Take the 2-minute tour ×
Stack Overflow is a question and answer site for professional and enthusiast programmers. It's 100% free, no registration required.

In Ruby, I see that it can be useful to put classes inside modules for the sake of namespacing. I also see that it's possible to put modules inside classes. But I don't see why you'd do that.

Modules are generally mixed into classes, right? So what would be the purpose of defining a module inside a class?

(I also noticed that Googling "ruby 'module inside a class'" gets 3 results, whereas "ruby 'class inside a module'" gets more than 18,000, so maybe the answer is "nobody does this"?)

share|improve this question
1  
Can you report a code snippet where a module is defined inside a class? –  kiamlaluno Aug 23 '10 at 0:56
    
I think this is what you are asking about: eggheadcafe.com/software/aspnet/35718748/… –  James Black Aug 23 '10 at 0:57
    
This pattern appears in Capistrano in a few places. –  gcbenison Apr 20 at 16:17

4 Answers 4

up vote 23 down vote accepted

Cool, I didn't know you could do that. We could use it when writing ape-like code like this:

class DrugDealer
  module Drug
    def happy?; true; end
  end

  def approach(victim)
    victim.extend Drug
  end
end

o = Object.new
DrugDealer.new.approach(o)
o.happy? # => true

Edit: A better example! This is actually somewhat practical -- Mixins that are only applied by subclasses. It is useful when some facets of a thing apply to some subclasses and other facets apply to other subclasses, without there being enough order in the way these aspects apply to make way for a clear class hierarchy (tree). Whew.. Think multiple inheritance. A simplified example:

class Person

  def handshake
    :sloppy
  end

  def mind_contents
    :spam
  end

  module Proper
    def handshake
      :firm
    end
  end

  module Clever
    def mind_contents
      :theories
    end
  end
end

class Professor < Person
  include Proper
  include Clever

  # ...
end

And so on.. kind of nice, when used sensibly. Even super calls and constructors (i didn't define any here though) flow through all the mixins and classes the way i want them to. Smooth!

share|improve this answer
2  
+1 for showing a use case and for showing the use of extend to add methods to an instance of a class (which of course is what it always does, but usually those instances are of the class Class). Also +1 in shadiness points for your subject matter and implication. ;) –  Nathan Long Jun 7 '12 at 15:01
1  
I prefer organized crime to foo, bar and company :p added another example as well. –  Jostein Aug 26 '12 at 18:36
class Image
    module Colors
        Red = ...
        Blue = ...
    end
    include Colors
end

include Image::Colors

Image.new.set_pixel x, y, Red 
share|improve this answer

I've since run into a use case in a large Rails app with complex namespacing. A simplified example:

# app/models/invoice/dependents/item.rb
class Invoice
  module Dependents
    class Item
      # Define invoice item
    end
  end
end

Here Invoice is a class of its own, but is also a good namespace for its dependent items. We can't say module Invoice because that constant is already defined as a class, but we can still use it as a namespace.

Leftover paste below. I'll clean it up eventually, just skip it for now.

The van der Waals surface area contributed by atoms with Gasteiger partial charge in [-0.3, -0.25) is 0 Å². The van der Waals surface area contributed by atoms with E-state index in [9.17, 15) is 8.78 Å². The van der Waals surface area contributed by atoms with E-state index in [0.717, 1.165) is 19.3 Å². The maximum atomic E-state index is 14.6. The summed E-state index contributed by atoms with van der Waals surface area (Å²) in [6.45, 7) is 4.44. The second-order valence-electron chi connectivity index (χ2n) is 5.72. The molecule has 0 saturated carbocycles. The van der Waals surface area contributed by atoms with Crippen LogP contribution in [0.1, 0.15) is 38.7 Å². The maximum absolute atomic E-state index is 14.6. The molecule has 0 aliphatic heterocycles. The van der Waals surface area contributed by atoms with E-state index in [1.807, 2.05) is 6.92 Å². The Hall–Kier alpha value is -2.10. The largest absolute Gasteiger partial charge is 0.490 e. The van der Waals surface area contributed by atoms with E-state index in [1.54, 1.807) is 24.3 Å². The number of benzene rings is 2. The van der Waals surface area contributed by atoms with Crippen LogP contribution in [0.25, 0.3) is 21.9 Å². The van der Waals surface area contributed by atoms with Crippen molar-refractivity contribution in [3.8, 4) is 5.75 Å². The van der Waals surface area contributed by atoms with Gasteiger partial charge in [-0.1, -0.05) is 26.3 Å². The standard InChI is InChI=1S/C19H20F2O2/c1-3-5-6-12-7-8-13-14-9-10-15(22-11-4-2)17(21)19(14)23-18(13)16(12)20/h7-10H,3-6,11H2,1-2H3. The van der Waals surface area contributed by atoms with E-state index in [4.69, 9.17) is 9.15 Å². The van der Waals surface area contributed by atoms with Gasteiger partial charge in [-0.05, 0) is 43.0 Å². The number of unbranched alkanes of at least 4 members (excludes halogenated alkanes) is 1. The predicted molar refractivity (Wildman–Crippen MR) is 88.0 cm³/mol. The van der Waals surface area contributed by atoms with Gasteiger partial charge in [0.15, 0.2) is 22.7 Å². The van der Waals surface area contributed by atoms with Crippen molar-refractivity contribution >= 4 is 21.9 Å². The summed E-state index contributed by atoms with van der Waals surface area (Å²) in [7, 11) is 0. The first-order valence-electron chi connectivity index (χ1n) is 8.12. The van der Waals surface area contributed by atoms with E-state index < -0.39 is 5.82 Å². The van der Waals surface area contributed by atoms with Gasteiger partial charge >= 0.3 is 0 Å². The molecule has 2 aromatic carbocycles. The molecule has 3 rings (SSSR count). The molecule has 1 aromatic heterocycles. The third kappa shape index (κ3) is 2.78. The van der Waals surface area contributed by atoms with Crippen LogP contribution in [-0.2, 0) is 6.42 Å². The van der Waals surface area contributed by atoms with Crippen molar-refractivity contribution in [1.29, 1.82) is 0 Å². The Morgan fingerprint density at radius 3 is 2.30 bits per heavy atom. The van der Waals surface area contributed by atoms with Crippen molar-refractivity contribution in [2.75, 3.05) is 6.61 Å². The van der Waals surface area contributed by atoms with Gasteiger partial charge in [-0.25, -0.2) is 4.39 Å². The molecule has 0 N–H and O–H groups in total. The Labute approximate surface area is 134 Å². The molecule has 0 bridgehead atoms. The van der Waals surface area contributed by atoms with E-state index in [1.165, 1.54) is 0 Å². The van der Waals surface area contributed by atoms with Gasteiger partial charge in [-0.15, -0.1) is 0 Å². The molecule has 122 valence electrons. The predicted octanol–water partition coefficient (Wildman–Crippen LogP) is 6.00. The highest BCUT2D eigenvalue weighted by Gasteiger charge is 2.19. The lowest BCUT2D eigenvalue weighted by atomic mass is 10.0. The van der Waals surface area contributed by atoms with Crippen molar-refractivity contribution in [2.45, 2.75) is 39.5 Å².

Giant Caveat

If you use a class as a namespace, and you're using Rails, ensure you do not accidentally declare that class elsewhere. Autoloading will ruin your day. For instance:

# app/helpers/invoice/dependents/items_helper.rb
class Invoice       # This line will cause you grief
  module Dependents
    module ItemsHelper
      # view helper methods
    end
  end
end

The fact that class Invoice is stated in this file creates a load order dependency; if this file's class Invoice line is executed before your intended class definition, your intended class definition may not work properly. In this example, I can't declare that Invoice sublcasses ActiveRecord::Base if Invoice has already been declared with no parent class.

You could require your "true" class definition file at the top of another file, but at least in a Rails autoloading scenario, you'll have less wrangling to do if you do this instead:

# app/helpers/invoice/dependents/items_helper.rb
module Invoice:Dependents::ItemsHelper  
  # view helper methods
end

With this syntax, Rails will see the Invoice constant and use autoload to look it up, finding it in your model file and defining it the way you intended.

share|improve this answer
    
Good explanation of the caveat -- I just hit that too. But if you go with the suggested approach (module Invoice::Dependents::ItemsHelper), what if you want to reference other classes in the Invoice::Dependents scope? I'm finding I have to include the full class name (Invoice::Dependents::OtherClass.method), which is annoyingly verbose. –  Smudge Apr 23 at 16:34

I guess it’s really just about using a class as a namespace, which is sometimes just more convenient that putting everything in a module. I’ve never seen that in practice, but it’s perfectly valid Ruby code either way.

The only real-life scenario I can think of is using EventMachine in a class:

class Api
  def initialize
    EM.start_server "0.0.0.0", 8080, Server
  end

  module Server
    def receive_data (data)
      # do stuff
    end
  end
end
share|improve this answer

Your Answer

 
discard

By posting your answer, you agree to the privacy policy and terms of service.

Not the answer you're looking for? Browse other questions tagged or ask your own question.